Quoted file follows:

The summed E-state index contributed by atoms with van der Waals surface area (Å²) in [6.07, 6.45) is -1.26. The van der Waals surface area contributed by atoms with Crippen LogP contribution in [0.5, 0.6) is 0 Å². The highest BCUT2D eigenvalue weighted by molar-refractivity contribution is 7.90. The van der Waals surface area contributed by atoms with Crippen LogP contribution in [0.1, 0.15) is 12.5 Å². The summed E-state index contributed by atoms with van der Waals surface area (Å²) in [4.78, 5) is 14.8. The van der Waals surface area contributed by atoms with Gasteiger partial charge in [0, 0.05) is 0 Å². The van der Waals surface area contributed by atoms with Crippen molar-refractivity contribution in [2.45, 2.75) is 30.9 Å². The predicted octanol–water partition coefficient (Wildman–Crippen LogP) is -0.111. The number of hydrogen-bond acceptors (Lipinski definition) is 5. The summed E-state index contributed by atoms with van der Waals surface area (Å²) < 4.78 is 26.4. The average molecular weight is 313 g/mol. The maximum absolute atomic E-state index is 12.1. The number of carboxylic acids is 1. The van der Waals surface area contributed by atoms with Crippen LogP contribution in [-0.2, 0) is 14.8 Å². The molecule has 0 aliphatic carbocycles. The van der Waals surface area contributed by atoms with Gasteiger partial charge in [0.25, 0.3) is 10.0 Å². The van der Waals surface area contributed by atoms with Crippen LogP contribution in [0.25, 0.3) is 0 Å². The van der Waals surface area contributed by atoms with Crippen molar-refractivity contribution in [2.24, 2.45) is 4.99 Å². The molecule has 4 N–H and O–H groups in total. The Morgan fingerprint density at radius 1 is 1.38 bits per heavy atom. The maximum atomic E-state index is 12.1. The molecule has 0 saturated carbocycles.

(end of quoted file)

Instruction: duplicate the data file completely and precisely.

The summed E-state index contributed by atoms with van der Waals surface area (Å²) in [6.07, 6.45) is -1.26. The van der Waals surface area contributed by atoms with Crippen LogP contribution in [0.5, 0.6) is 0 Å². The highest BCUT2D eigenvalue weighted by molar-refractivity contribution is 7.90. The van der Waals surface area contributed by atoms with Crippen LogP contribution in [0.1, 0.15) is 12.5 Å². The summed E-state index contributed by atoms with van der Waals surface area (Å²) in [4.78, 5) is 14.8. The van der Waals surface area contributed by atoms with Gasteiger partial charge in [0, 0.05) is 0 Å². The van der Waals surface area contributed by atoms with Crippen molar-refractivity contribution in [2.45, 2.75) is 30.9 Å². The predicted octanol–water partition coefficient (Wildman–Crippen LogP) is -0.111. The number of hydrogen-bond acceptors (Lipinski definition) is 5. The summed E-state index contributed by atoms with van der Waals surface area (Å²) < 4.78 is 26.4. The average molecular weight is 313 g/mol. The maximum absolute atomic E-state index is 12.1. The number of carboxylic acids is 1. The van der Waals surface area contributed by atoms with Crippen LogP contribution in [-0.2, 0) is 14.8 Å². The molecule has 0 aliphatic carbocycles. The van der Waals surface area contributed by atoms with Gasteiger partial charge in [0.25, 0.3) is 10.0 Å². The van der Waals surface area contributed by atoms with Crippen LogP contribution in [0.25, 0.3) is 0 Å². The van der Waals surface area contributed by atoms with Crippen molar-refractivity contribution in [2.24, 2.45) is 4.99 Å². The molecule has 4 N–H and O–H groups in total. The Morgan fingerprint density at radius 1 is 1.38 bits per heavy atom. The maximum atomic E-state index is 12.1. The molecule has 0 saturated carbocycles.